“And I realized when you look at your mother, you are looking at the purest love you will ever know.”—Mitch Albom
“Becoming a mother makes you the mother of all children.”—Charlotte Gray
I could hear her squalling, yet the door remained closed. It was that tiny cry that seems cat-like—the high-pitched sound that only an infant can create. Immediately, my heart hurt, and my arms yearned—even though I knew she was safe, secure, and soundly in her mother’s direct supervision. It was pure maternal instinct that longed to provide comfort to the grieving, unseen newborn.
Catching the eye of my brother, Scott, I could see the tension across his face. Only moments earlier, he had knocked, asking to enter, but instead had been told to wait outside in the hallway while the photographer finished her work. He seemed filled with both joy and anxiety. Joy at becoming a grandfather; anxiety-ridden hearing his concealed granddaughter cry for the first time. Who knew hospitals had an official photography session for newborns? Much had changed since Scott had his own children 20-plus years ago.
Gratefully, the photographer finished; politely speaking to us as she pushed her black velvet covered cart passed us. By this point, my mom had also arrived, so she and Scott entered the hospital room first.
Passing into the room after them, I took in the scene. Hugs were shared with all present. Meanwhile, in front of me, was a young lady, my niece, Lydia, looking quite fatigued, but still radiating pride, love, and joy as she carefully dressed her firstborn child, a beautiful baby named Luna. Lydia talked softly and sweetly to her unhappy baby girl who was clearly not pleased with the current situation. Luna’s limbs writhed in protest within her tiny, but tall hospital bed as Lydia carefully placed each of her extremities into a cozy pajama-type outfit. Once in the security of her mother’s arms, however, all crying ceased; an audible sigh could be heard as Luna nestled into loving comfort once more.
At the base of the baby’s bed were Luna’s inky-black footprints. Lydia immediately pointed out the size of Luna’s feet to Scott, her father, laughing at the way Luna had inherited big feet from both sides of the family. Scott listened and laughed along, but both he, and my mom, Luna’s great-grandmother, could not pull their eyes away from Baby Luna.
Luna was indeed beautiful. Yes, I know, everyone believes this about his or her own children and relatives, but really, she was exquisite. Long fingers and toes; a head full of black hair complete with a swirl at the back of the scalp. Animated lips, face, and eyes that moved about in the full, curious methods of newborns forming the type of expressions in which one begins mimicking in return and/or uttering baby-talk expressions in sing-song voices, such as, “What?” “What is it, Sissy?” “What do you think?” “Oh, yes, I know, I know.”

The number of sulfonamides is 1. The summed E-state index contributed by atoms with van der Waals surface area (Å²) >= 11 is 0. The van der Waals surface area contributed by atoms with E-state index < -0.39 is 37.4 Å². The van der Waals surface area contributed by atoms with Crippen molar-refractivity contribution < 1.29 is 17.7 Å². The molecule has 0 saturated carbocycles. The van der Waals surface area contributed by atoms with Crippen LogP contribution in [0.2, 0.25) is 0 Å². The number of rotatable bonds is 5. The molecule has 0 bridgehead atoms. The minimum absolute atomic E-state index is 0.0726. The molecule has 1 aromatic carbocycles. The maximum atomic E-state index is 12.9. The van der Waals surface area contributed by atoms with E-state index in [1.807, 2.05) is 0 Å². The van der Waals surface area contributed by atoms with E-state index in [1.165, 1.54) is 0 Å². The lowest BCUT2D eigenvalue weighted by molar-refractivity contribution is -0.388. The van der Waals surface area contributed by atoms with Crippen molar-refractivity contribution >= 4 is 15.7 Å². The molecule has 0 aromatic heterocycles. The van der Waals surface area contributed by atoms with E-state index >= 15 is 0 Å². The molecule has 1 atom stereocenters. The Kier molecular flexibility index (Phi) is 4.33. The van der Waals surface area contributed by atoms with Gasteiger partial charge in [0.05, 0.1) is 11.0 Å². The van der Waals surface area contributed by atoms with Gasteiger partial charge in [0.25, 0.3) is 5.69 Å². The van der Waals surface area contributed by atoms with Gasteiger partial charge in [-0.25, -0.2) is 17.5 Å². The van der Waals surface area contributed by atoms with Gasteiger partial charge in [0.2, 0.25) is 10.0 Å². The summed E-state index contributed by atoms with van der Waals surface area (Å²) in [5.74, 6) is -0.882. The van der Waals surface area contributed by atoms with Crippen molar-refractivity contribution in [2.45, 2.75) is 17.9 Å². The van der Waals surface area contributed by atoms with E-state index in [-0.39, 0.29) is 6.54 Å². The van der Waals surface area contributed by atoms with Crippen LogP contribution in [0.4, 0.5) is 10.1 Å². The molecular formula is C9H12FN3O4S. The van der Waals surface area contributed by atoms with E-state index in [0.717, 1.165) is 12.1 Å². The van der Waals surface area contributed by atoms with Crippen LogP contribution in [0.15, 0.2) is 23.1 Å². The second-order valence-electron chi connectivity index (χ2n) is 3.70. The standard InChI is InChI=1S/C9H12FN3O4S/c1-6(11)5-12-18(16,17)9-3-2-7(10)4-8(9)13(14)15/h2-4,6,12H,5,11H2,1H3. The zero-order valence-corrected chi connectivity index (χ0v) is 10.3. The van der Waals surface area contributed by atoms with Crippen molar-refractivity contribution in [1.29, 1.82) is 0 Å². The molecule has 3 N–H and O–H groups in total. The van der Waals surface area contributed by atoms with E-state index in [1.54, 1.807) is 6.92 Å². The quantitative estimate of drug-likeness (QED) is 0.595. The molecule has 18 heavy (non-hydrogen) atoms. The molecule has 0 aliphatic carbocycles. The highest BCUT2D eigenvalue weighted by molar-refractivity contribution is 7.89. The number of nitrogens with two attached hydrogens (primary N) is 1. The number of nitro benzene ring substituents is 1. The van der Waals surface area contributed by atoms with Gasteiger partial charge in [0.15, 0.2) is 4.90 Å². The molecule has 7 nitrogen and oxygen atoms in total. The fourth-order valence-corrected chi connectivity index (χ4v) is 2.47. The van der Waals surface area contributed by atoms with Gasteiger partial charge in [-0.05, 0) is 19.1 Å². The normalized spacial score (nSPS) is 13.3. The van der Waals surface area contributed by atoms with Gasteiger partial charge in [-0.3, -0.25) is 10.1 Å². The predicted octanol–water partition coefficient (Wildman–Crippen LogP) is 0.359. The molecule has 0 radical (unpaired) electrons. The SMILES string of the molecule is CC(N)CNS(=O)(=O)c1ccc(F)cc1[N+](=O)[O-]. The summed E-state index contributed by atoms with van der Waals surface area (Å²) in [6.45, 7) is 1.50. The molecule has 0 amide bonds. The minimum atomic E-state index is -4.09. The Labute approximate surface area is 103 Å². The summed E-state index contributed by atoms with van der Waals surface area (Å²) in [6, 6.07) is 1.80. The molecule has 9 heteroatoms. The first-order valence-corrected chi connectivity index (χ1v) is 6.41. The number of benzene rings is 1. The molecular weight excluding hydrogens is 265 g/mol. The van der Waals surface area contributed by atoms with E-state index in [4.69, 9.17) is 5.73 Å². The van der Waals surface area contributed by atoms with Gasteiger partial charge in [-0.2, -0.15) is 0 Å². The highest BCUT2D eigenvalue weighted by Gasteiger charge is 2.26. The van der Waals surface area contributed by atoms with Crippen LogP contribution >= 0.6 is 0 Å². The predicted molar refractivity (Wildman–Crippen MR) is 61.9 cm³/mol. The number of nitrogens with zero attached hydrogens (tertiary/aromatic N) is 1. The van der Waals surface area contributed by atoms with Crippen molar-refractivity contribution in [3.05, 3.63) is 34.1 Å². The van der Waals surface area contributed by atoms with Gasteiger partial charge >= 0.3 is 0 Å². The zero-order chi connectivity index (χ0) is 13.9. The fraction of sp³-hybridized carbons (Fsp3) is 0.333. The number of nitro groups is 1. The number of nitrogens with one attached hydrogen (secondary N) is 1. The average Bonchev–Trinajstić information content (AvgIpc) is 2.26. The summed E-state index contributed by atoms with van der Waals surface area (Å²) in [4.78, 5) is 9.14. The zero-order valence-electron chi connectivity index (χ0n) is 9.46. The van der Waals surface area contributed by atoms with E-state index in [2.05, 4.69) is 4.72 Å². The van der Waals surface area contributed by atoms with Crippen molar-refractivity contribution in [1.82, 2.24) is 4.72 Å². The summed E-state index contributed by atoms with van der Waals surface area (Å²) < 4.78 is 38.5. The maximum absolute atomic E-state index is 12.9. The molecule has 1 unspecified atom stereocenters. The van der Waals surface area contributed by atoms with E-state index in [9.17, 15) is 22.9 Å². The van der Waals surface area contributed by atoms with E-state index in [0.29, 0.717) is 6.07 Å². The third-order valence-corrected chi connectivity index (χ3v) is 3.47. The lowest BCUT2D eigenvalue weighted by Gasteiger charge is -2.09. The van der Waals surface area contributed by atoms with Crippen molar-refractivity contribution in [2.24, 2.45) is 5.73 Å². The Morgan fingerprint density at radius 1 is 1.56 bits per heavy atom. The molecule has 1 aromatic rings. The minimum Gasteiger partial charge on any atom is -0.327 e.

Hours before Baby Luna was born, I sent my niece a text stating that both her pregnancy and her birth were the two sacred and specials moments when a woman is blessed to help God in the miracle of life. Feeling the baby grow inside you; caressing your belly; and talking to her throughout those nine, seemingly long, months, mother and child begin building their God-given bond. Those months feel so extraordinary, and they are; but nothing compares to birth.
Personally speaking, one of the most hallowed moments of my life occurred when my doctor, before even cutting the umbilical cord, gently placed my own daughter, Madelyn, onto my chest and in my arms. I remember my husband, John and I, crying tears of unrelenting joy at the miracle of her birth as he leaned in placing a hand upon her back. That was a long ago June moment—18 years, in fact. Now, Lydia, and her partner, Bradley, have experienced it too. And, in that hospital room, I recognized the look on their faces—one of pure awe, pure devotion, and pure love. It was truly beautiful.
And so, one weekend, I proudly watch my daughter address her classmates at her own high school graduation. Seven days later, my niece gives birth to Luna. “So it goes like it goes and the river flows/And time it rolls right on/ And maybe what’s good gets a little bit better/ And maybe what’s bad gets gone.” (Lyrics from an Academy Award winning song from 1979 as I began high school.)
I am entering a new phase of motherhood as Lydia is only just beginning. My daughter will become more and more independent from me over the next few years as Luna will become more and more dependent upon her mom. I will now need to pray for God’s guidance and protection of my daughter’s newfound independence. Meanwhile, Lydia must pray for wisdom in her newfound role as a mother.
However, Lydia and I have one very strong, common bond: love. We will continue to offer our girls unconditional love; never ceasing to be amazed at the miraculous growth of our daughters as one daughter spreads her wings to leave the nest, and the other daughter grows while in the protection of her parents’ nest.
Thus, even with all the worldly chaos, birth is God’s way of reminding us that true good still exists. Our daughters, Miss Lydia, are proof of that goodness. So, if you ever wake up feeling defeated by an unkind comment, a shattering headline, or a negative attitude, turn to that baby girl; rest assure that hope exists as you gaze into her eyes; know that miracles do happen as you feel her warmth in your arms; and know with confidence, each time you tenderly kiss her head, that love wins. Love always wins.